I’ve been in contact with a columnist who asked me what I thought about Eduardo Saverin’s expatriation. I respond as follows:
Eduardo Saverin has exercised his unalienable right to renounce his US citizenship. This right is enshrined in the Declaration of Independence of the United States, the Ninth Amendment of the United States Constitution, the Expatriation Act of 1868, the Freedom of Emigration in East-West Trade, and the Universal Declaration of Human Rights, which for its part declares (Article 15, 2):
No one shall be arbitrarily deprived of his nationality nor denied the right to change his nationality.
Yet for exercising a fundamental right, some in the media have vilified Eduardo Saverin. I suppose because he is rich, and the rich today, because of class warfare, are open targets of abuse and defamation. But I understand why Saverin expatriated. I am not rich, but I sympathize, nay I identify with his desire to shed US citizenship. I have done it too.
Saverin remains a citizen of his native Brazil. Brazil doesn’t tax Saverin’s world-wide income; yet the United States was doing that, even though he now lives in Singapore. Did you notice whether he also renounced his Brazilian citizenship? Not a chance. But with US citizenship comes (1) onerous tax filing requirements; (2) invasive bank account reports; (3) the possibility of being locked out of business deals because foreigners don’t want to be partners with an American on account of invasive filing requirements; (4) inheritance tax claims by the IRS when you die and a foreign spouse may have to deal with this unjustly (I think of my own wife). The only benefit of citizenship to an expat is the right to move back to the United States whenever you want. But if you omit doing your filings, then you feel like a fugitive anyway. I will worry about this until the IRS finally decides that my filings are adequate. It is a chilling feeling that a tax bureaucracy has the final say on whether I am welcome or not in the United States. A guy like Saverin can afford the tax professionals–most of us can’t–for an increasingly complicated and oppressive set of rules for those who live outside the borders of the United States. But why bother to continue doing these filings if you don’t really plan to live in the United States again?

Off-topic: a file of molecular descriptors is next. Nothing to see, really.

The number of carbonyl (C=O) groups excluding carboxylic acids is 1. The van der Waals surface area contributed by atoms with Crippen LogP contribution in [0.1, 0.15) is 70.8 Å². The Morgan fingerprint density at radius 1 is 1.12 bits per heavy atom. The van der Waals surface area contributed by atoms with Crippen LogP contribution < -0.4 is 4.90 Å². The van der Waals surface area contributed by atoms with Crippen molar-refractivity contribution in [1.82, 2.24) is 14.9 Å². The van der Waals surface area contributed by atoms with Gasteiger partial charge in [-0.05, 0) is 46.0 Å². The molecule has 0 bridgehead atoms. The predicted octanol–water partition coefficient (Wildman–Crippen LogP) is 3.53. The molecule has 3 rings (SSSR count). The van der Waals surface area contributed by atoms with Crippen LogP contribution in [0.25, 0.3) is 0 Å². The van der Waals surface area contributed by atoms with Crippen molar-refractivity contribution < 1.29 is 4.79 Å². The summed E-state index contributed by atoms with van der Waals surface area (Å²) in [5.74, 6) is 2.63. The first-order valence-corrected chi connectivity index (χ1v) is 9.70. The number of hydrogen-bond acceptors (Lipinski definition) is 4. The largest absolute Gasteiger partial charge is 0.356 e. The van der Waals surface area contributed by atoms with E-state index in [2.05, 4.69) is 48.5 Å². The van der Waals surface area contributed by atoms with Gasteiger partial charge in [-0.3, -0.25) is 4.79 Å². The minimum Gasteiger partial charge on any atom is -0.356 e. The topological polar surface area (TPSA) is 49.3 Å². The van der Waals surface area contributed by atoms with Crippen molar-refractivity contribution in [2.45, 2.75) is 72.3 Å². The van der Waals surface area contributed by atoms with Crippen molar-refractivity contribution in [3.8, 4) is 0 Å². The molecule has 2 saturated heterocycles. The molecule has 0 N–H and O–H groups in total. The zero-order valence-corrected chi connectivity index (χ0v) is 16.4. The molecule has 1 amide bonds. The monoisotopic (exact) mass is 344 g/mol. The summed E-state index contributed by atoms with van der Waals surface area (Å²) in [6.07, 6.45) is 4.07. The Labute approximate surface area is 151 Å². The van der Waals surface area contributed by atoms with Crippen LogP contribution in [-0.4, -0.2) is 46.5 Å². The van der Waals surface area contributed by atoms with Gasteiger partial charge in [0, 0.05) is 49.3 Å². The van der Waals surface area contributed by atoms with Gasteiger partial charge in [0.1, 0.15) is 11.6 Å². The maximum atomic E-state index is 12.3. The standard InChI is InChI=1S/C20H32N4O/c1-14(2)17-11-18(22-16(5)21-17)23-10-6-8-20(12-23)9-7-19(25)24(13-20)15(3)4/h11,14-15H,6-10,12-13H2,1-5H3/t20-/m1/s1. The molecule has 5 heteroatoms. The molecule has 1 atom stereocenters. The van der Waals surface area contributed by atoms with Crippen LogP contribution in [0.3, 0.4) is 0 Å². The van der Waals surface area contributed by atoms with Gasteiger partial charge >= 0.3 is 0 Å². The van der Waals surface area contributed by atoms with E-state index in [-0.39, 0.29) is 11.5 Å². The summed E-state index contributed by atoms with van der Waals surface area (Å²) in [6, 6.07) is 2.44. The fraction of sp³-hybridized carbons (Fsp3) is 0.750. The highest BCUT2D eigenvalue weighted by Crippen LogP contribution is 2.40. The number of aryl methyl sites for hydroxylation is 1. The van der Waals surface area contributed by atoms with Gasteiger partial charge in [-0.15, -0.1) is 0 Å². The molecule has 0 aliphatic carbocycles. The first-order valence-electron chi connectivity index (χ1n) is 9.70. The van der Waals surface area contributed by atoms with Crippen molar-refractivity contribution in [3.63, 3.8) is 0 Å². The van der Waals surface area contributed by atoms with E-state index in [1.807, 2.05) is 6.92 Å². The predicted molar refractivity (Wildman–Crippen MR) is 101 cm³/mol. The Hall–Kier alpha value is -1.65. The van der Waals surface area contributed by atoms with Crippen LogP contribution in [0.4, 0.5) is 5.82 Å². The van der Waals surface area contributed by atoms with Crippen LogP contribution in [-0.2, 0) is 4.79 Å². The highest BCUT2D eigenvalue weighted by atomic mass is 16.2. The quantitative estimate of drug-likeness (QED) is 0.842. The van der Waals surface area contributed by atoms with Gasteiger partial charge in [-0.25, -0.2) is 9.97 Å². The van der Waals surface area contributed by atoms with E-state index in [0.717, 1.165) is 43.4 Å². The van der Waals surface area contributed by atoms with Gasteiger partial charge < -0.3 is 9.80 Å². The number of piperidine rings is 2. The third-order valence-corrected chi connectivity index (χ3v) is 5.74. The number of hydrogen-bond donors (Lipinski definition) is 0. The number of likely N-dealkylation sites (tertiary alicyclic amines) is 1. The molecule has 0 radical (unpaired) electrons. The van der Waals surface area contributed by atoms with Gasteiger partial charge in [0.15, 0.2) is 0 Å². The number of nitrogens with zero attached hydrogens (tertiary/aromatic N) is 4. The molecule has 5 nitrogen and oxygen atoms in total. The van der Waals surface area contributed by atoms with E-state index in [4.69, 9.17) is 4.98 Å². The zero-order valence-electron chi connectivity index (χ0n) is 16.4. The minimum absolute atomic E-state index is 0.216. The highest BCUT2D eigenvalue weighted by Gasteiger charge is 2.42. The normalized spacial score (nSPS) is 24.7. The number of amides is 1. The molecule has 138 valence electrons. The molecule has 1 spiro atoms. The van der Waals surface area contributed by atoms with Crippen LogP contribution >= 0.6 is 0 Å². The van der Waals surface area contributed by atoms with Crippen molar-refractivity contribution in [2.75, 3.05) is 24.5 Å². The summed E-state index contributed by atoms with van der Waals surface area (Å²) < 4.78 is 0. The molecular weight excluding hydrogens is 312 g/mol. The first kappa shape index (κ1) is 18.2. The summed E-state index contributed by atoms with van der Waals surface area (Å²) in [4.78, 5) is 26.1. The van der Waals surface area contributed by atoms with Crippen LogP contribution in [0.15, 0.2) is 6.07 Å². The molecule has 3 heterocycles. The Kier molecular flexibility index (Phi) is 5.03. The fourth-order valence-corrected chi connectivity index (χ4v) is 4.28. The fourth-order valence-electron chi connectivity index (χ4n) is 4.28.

Another question we should ask is, “Why did Saverin move to Singapore?” Perhaps it is because the United States expects the rich to pay all the taxes. According to a 2010 chart, the top 1% of taxpayers in the United States paid 40.4% of all income taxes. I wrote about this, comparing it to the tax burden in Canada. The problem is that the 1% pay a disproportionate amount of the taxes while the top 50% of wage earners pay only 3% of the taxes. Most Americans pay no federal taxes at all. Jim Rogers also lives in Singapore and speaks frequently to the US media with his Southern US accent. Why do billionaires live in Singapore? Perhaps it’s because billionaires are welcome in Singapore. They sure are welcome in the United States too, provided they pay 40% of the total tax burden.
So Saverin moved to Singapore and the United States pursues him there too. He’s got to be thinking that his country of birth, Brazil, didn’t do this to him, why should an adopted country place such burdens on him? And for what? The right to move back to the US? That’s a lot to pay when the United States is just one country and not even the best if you are an investor or entrepreneur.
America didn’t make this man rich. He came from a wealthy Brazilian family. He didn’t need the United States. The United States needed him. He was the one who made Mark Zuckerberg rich with his investment to set up the original servers for Facebook. Americans like foreign capital. That’s why there is zero capital gains on foreign investment in the United States. The tax code is set up such that foreign investors will invest, make their money, and pay no capital gains. Increase the capital gains on foreign investors, get less of their investment. See the conundrum?